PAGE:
With almost 4 million apps available for download, a few more may soon hit the pile after a group of teens attended CodeDay at our Santa Clara campus one recent weekend.
About 130 students, armed with their own PCs and sleeping bags, came for a 24-hour app- and game-building frenzy. The event was sponsored by StudentRND, a nonprofit that gets students from middle school through college excited about tech.
CodeDay helps students learn to work in teams to build an app or game, and gives them an early taste of an all-nighter. Students from across the Bay Area, many possessing basic programming experience, arrived for a noon kickoff.
Kids from at least five NVIDIA families joined the fun. And about 17 NVIDIANs volunteered as programming advisors and mentors.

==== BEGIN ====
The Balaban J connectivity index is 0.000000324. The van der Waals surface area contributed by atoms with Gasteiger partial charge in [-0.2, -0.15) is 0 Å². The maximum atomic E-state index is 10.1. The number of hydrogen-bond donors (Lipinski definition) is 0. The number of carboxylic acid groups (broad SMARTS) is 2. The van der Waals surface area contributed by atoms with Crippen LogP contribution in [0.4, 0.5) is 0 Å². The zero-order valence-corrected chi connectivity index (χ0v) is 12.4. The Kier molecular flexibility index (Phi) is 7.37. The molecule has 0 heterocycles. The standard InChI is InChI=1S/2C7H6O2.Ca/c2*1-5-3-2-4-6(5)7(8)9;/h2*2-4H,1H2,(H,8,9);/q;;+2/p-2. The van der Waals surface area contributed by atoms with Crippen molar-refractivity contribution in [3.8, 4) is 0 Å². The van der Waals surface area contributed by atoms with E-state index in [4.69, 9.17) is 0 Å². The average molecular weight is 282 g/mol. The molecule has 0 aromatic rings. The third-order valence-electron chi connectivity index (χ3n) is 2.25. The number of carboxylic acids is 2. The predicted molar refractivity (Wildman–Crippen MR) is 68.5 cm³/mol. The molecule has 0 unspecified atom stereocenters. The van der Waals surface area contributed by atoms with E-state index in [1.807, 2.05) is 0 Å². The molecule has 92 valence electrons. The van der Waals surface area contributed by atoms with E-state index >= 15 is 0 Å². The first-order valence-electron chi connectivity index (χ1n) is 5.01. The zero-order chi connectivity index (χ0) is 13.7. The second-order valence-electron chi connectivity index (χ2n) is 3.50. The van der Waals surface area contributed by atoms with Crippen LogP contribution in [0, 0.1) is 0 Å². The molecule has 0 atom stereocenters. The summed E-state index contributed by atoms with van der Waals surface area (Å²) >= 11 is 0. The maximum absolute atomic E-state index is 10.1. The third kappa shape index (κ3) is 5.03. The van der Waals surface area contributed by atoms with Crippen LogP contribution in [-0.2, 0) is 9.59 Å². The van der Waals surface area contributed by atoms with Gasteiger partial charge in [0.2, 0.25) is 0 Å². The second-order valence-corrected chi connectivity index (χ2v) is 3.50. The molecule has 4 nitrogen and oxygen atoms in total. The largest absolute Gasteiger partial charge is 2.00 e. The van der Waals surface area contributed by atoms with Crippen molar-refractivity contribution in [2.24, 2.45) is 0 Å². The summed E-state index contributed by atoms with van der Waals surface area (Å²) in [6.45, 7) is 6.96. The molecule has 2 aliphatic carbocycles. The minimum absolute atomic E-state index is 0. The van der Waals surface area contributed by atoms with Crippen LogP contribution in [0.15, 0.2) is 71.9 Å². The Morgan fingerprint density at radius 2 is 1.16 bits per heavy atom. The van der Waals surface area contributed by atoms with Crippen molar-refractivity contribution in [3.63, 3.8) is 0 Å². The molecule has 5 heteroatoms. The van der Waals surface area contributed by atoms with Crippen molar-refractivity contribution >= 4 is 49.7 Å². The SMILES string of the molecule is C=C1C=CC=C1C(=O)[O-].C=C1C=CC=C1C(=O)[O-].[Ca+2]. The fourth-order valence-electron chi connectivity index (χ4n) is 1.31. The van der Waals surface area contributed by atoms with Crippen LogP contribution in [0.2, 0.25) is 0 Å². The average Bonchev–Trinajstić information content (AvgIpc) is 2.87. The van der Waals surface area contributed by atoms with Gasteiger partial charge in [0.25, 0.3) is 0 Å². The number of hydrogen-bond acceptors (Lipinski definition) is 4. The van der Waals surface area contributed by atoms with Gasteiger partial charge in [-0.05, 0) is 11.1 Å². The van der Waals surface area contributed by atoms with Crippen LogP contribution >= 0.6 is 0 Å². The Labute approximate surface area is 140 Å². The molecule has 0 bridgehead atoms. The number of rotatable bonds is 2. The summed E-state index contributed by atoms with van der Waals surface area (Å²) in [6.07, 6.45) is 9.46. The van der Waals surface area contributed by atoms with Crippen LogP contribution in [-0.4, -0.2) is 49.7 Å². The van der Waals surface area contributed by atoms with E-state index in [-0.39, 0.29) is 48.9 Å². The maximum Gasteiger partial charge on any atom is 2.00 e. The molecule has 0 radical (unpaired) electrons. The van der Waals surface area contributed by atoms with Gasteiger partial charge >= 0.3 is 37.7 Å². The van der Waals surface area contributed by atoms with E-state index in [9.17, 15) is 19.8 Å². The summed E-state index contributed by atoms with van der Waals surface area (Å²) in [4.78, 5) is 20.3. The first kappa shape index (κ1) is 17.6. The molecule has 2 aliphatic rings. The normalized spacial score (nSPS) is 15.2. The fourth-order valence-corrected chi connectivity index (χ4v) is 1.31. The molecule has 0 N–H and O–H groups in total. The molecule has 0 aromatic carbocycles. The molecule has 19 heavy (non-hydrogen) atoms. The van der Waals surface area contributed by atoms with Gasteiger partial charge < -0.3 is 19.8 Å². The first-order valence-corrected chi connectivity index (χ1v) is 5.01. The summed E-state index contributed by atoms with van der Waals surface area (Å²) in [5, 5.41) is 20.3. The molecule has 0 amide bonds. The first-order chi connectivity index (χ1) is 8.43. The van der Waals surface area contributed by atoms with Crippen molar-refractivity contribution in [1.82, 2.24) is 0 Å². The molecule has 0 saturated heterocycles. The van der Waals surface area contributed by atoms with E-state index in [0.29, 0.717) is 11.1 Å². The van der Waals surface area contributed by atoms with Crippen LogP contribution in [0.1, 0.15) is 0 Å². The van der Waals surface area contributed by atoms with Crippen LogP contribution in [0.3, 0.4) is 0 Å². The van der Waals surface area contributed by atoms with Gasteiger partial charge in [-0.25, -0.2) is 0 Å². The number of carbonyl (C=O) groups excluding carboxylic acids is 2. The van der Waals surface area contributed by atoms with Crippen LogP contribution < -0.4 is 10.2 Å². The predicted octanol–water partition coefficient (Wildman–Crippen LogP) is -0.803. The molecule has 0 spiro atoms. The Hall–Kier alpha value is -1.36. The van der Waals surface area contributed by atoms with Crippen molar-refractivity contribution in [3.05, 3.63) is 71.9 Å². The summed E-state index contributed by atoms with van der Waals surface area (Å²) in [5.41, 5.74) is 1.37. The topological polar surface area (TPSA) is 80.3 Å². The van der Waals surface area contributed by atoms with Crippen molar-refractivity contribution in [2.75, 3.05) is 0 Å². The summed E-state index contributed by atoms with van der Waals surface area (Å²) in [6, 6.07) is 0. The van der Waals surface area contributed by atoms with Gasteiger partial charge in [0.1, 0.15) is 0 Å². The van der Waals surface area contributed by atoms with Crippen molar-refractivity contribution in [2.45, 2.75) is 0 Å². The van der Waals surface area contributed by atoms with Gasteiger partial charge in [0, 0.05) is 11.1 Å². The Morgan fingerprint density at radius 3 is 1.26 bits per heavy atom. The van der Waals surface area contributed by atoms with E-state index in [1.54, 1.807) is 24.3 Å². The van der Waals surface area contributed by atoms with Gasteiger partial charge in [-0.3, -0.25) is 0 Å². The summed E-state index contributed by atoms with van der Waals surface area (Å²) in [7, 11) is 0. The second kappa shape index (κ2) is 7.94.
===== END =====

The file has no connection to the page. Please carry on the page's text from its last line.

There were hands-on tutorials with examples of how to tackle problems as they arose. Instructors also offered workshops on game design, web development and Git, an open-source version control system.
The learning curve was steep as boys and girls from across the Bay Area collaborated with other students, some of whom they just met.
Unlike a hackathon, rules for CodeDay are relaxed, with projects allowed in any programming framework or language.
Students created many surprising apps.
One team worked on a way to summarize text after taking a picture of information. Another created a way to choose movies based on previously liked films. Other students worked on a way to control a computer from any device.
There was some down time, too. Fueled by more than 90 pizzas, and with donuts as a midnight snack, students competed in a “Super Smash Bros.” tournament from 1:30 a.m. to 3 a.m. and then played “Super Mario” until 4 a.m.
Judges assessed presentations the following day. The goal wasn’t about prizes. Learning new skills as part of a team was the event’s real focus.